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Land Use and Land Cover Changes in the Owabi Reservoir Catchment, Ghana: Implications for Livelihoods and Management

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Department of Environmental Science, Kwame Nkrumah University of Science and Technology, Private Mail Bag, University Post Office, Kumasi, Ghana
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Department of Theoretical & Applied Biology, Kwame Nkrumah University of Science and Technology, Private Mail Bag, University Post Office, Kumasi, Ghana
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Department of Bioscience, Aarhus University, Vejlsøvej 25, 8600 Silkeborg, Denmark
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Sino-Danish Centre for Education and Research, Beijing 100049, China
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Department of Agroecology - Climate and Water, Aarhus University, Blichers Allé 20, 8830 Tjele, Denmark
*
Author to whom correspondence should be addressed.
Geosciences 2019, 9(7), 286; https://doi.org/10.3390/geosciences9070286
Received: 13 March 2019 / Revised: 24 May 2019 / Accepted: 27 May 2019 / Published: 28 June 2019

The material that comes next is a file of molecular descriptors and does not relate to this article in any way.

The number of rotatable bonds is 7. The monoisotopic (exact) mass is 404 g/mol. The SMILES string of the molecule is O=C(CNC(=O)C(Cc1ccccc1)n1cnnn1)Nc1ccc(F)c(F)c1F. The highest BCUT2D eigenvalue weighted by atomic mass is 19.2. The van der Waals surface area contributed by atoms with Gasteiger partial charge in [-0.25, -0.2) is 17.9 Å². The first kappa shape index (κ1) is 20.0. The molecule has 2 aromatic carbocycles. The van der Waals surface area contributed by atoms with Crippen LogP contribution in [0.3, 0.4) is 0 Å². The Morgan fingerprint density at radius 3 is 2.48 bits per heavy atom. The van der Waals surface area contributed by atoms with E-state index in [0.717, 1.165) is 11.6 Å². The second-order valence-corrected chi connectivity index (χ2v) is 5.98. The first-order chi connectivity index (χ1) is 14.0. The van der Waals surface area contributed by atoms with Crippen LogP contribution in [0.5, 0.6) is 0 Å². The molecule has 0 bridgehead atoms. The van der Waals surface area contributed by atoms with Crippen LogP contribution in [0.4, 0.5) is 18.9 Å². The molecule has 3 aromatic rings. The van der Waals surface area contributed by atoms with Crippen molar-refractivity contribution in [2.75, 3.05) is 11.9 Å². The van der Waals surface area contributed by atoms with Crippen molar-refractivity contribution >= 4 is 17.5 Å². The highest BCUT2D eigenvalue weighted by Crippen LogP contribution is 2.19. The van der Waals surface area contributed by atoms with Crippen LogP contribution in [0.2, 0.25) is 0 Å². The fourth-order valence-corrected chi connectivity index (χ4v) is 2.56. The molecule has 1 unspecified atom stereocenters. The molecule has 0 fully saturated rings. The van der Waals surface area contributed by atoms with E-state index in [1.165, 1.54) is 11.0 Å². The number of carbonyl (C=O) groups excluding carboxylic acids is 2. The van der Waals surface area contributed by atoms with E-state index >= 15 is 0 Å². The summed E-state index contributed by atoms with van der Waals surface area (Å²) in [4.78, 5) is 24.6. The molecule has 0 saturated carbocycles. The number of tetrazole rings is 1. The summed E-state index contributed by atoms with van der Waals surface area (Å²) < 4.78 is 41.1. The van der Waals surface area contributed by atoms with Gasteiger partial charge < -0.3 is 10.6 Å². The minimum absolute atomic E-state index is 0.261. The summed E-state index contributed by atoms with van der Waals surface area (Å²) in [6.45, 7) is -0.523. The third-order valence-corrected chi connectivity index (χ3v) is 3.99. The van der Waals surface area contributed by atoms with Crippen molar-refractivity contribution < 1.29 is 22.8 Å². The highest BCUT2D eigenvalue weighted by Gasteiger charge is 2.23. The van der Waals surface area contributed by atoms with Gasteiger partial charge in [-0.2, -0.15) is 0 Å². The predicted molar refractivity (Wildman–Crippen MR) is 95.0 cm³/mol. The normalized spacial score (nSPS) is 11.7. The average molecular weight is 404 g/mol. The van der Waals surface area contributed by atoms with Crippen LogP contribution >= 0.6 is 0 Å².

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Abstract

Reservoir catchments in Ghana have undergone significant changes in recent years with major implications for socio-economic development and local livelihoods. We studied land use and land cover changes and their impacts on livelihoods in the Owabi reservoir catchment from 1970 to 2014 using Landsat, ERDAS Imagine and Arc Geographic Information System (ArcGIS 10.2) software supplemented with participatory approaches including focus group discussions, key informant interviews and questionnaire surveys with 400 households. Our results showed that, since 1970, 24.6% of high-density forests and 15.8% of sparse forests have disappeared, while the built-up area has increased from 9.8% to 56.6%. Additionally, the proportion of bare soil (areas that do not have vegetation cover due to forest clearing and other anthropogenic activities) has increased, while the areas of waterbodies have declined. We identified urbanisation and lack of community involvement in catchment management as the key factors driving the land cover changes that have adversely affected the livelihoods of the local fringe communities. This study highlights the threats from urbanisation to land cover changes and identifies the key drivers of land use change. For effective and sustainable management of natural resources, the local communities should be more actively involved in the decision-making process regarding the management of their individual catchments. View Full-Text
Keywords: urbanisation; sustainable development goals; West Africa; participatory methods; Geographic Information System; climate change; food security urbanisation; sustainable development goals; West Africa; participatory methods; Geographic Information System; climate change; food security
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Antwi-Agyei, P.; Kpenekuu, F.; Hogarh, J.N.; Obiri-Danso, K.; Abaidoo, R.C.; Jeppesen, E.; Andersen, M.N. Land Use and Land Cover Changes in the Owabi Reservoir Catchment, Ghana: Implications for Livelihoods and Management. Geosciences 2019, 9, 286.

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